frailty

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frail·ty

 (frāl′tē)
n. pl. frail·ties
1. The condition or quality of being frail.
2. A fault, especially a moral weakness.
American Heritage® Dictionary of the English Language, Fifth Edition. Copyright © 2016 by Houghton Mifflin Harcourt Publishing Company. Published by Houghton Mifflin Harcourt Publishing Company. All rights reserved.

frailty

(ˈfreɪltɪ)
n, pl -ties
1. physical or moral weakness
2. (often plural) a fault symptomatic of moral weakness
Collins English Dictionary – Complete and Unabridged, 12th Edition 2014 © HarperCollins Publishers 1991, 1994, 1998, 2000, 2003, 2006, 2007, 2009, 2011, 2014

frail•ty

(ˈfreɪl ti, ˈfreɪ əl-)

n., pl. -ties.
1. the quality or state of being frail.
2. a fault resulting from moral weakness.
[1300–50; Middle English frailte, frelete < Old French frailete < Latin fragilitās. See frail1, -ity]
Random House Kernerman Webster's College Dictionary, © 2010 K Dictionaries Ltd. Copyright 2005, 1997, 1991 by Random House, Inc. All rights reserved.
ThesaurusAntonymsRelated WordsSynonymsLegend:
Noun1.frailty - the state of being weak in health or body (especially from old age)
unfitness, softness - poor physical condition; being out of shape or out of condition (as from a life of ease and luxury)
asthenia, astheny - an abnormal loss of strength
cachexia, cachexy, wasting - any general reduction in vitality and strength of body and mind resulting from a debilitating chronic disease
2.frailty - moral weaknessfrailty - moral weakness      
evilness, evil - the quality of being morally wrong in principle or practice; "attempts to explain the origin of evil in the world"
Based on WordNet 3.0, Farlex clipart collection. © 2003-2012 Princeton University, Farlex Inc.

frailty

noun
1. weakness, susceptibility, fallibility, peccability a triumph of will over human frailty
weakness might, strength, fortitude, robustness
2. infirmity, poor health, feebleness, puniness, frailness She died after a long period of increasing frailty.
Collins Thesaurus of the English Language – Complete and Unabridged 2nd Edition. 2002 © HarperCollins Publishers 1995, 2002

frailty

noun
The American Heritage® Roget's Thesaurus. Copyright © 2013, 2014 by Houghton Mifflin Harcourt Publishing Company. Published by Houghton Mifflin Harcourt Publishing Company. All rights reserved.
Translations
ضَعْف، وَهَن
slabostchybakřehkost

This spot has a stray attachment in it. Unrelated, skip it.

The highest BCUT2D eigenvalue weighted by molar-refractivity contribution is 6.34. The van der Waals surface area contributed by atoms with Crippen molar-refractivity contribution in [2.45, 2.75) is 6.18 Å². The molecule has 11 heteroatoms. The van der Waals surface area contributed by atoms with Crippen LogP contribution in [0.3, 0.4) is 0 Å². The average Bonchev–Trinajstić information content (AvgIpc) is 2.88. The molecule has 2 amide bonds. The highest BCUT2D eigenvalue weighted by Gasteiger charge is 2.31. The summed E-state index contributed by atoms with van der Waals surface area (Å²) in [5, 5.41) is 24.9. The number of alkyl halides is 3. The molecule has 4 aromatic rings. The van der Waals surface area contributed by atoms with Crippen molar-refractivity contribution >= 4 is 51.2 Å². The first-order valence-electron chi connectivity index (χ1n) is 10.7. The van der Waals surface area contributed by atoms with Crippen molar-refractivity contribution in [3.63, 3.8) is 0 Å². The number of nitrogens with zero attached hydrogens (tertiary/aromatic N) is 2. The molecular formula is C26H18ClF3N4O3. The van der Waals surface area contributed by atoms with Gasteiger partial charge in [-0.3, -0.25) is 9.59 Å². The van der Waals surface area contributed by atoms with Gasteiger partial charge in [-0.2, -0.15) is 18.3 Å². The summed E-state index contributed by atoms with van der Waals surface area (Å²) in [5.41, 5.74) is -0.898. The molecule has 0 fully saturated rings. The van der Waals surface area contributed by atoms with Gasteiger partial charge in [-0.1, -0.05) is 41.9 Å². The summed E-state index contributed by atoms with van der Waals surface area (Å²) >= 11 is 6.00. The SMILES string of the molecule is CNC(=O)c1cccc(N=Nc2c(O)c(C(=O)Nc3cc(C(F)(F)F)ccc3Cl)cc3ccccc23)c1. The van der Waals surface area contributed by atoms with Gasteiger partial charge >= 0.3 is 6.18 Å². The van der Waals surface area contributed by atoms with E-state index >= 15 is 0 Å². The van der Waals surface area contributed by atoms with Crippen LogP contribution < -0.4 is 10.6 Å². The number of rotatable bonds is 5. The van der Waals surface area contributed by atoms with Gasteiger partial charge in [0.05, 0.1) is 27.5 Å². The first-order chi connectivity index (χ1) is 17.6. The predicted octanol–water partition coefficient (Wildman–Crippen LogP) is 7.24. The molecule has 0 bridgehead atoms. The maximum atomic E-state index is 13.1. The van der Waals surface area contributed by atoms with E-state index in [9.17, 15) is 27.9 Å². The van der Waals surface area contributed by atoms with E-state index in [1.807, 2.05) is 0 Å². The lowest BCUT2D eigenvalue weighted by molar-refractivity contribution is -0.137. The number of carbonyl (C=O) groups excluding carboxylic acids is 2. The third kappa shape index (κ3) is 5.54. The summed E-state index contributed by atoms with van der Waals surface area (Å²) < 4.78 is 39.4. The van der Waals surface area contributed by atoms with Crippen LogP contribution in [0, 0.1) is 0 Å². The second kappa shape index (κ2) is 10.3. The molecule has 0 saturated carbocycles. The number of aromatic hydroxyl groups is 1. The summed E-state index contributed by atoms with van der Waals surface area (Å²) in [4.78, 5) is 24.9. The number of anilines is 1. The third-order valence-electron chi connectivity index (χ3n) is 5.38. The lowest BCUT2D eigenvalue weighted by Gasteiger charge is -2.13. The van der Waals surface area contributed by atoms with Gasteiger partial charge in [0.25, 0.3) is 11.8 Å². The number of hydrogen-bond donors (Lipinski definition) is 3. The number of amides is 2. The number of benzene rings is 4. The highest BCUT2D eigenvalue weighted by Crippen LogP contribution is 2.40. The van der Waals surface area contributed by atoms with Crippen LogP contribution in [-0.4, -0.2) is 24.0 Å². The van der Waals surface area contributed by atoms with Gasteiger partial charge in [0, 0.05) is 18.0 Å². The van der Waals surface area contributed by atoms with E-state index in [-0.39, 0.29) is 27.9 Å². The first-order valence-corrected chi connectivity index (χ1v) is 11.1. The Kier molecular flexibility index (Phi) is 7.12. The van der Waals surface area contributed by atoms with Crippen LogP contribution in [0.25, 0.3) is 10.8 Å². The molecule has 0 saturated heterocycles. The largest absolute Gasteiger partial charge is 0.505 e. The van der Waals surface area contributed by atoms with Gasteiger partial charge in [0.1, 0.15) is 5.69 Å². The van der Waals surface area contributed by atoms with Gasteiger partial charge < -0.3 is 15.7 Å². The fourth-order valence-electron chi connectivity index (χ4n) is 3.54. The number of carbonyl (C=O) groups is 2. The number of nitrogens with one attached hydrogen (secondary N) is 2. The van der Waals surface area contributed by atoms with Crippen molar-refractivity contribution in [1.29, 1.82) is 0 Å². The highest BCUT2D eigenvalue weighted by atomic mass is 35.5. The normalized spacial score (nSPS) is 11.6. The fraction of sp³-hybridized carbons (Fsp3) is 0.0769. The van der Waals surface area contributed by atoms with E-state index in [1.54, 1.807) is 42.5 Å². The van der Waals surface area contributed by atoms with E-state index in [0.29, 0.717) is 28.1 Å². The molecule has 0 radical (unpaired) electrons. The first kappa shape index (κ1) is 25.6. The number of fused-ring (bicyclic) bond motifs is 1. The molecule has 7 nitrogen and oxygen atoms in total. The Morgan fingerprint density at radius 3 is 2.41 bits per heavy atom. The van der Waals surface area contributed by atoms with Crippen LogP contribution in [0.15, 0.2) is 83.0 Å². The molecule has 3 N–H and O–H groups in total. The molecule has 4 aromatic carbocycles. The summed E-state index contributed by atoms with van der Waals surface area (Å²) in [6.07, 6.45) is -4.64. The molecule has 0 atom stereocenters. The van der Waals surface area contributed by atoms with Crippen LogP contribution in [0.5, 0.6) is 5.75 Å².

svagelighedsvaghed
gyarlóság
veikleiki; breyskleiki

frailty

[ˈfreɪltɪ] N [of person] → debilidad f; [of health] → lo delicado, fragilidad f; [of happiness] → lo efímero; [of character] → flaqueza f
Collins Spanish Dictionary - Complete and Unabridged 8th Edition 2005 © William Collins Sons & Co. Ltd. 1971, 1988 © HarperCollins Publishers 1992, 1993, 1996, 1997, 2000, 2003, 2005

frailty

[ˈfreɪlti] n
(= weakness) → faiblesse f
the frailties of human nature → les faiblesses de la nature humaine
(= poor health) → fragilité f
Collins English/French Electronic Resource. © HarperCollins Publishers 2005

frailty

n
(= weakness, of person) → Gebrechlichkeit f; (of health)Zartheit f, → Anfälligkeit f
(= fragility, of structure) → Fragilität f; (of boat, aircraft)leichte Bauart; (fig, of hope) → Schwäche f; (of ego)Labilität f; frailty, thy name is womanSchwachheit, dein Name ist Weib
Collins German Dictionary – Complete and Unabridged 7th Edition 2005. © William Collins Sons & Co. Ltd. 1980 © HarperCollins Publishers 1991, 1997, 1999, 2004, 2005, 2007

frailty

[ˈfreɪltɪ] n (see adj) → fragilità; (imperfection) → debolezza
Collins Italian Dictionary 1st Edition © HarperCollins Publishers 1995

frail

(freil) adjective
weak, especially in health. a frail old lady.
ˈfrailtyplural ˈfrailties noun
physical weakness or (a) moral failing. She loved him in spite of his frailties.
Kernerman English Multilingual Dictionary © 2006-2013 K Dictionaries Ltd.
References in classic literature ?
Well may we hesitate to condemn the frailties of our fellow-creatures, for the one unanswerable reason that we can never feel sure how soon similar temptations may not lead us to be guilty of the same frailties ourselves.
"Ought a woman to disclose her frailties earlier than the wedding day?
The basis of matrimonial bliss is secure, and all thy little defects and frailties are forgiven.
They had overcome their natural sympathy with human frailties and affections.
"It is difficult, my children," observed Grandfather, "to make you understand such a character as Cotton Mather's, in whom there was so much good, and yet so many failings and frailties. Undoubtedly he was a pious man.
He left you feeling intimate with him but by no means familiar; with all his frailties, and with all those freedoms he permitted himself with the lives of his contemporaries, he is to me a figure of delicate dignity, and winning kindness.
Vanity--of all human frailties the longest-lived--still held its firmly-rooted place in this woman's nature; superior to torment of conscience, unassailable by terror of death!
Let me give you an instance of it," she continued, with a shameless relish of the memory of her own frailties. "I have been a drinker, in my time.
For I have always borne that laudable partiality to my own country, which Dionysius Halicarnassensis, with so much justice, recommends to an historian: I would hide the frailties and deformities of my political mother, and place her virtues and beauties in the most advantageous light.
Yes, even war heroes are human and can have personal frailties, such as seeking revenge.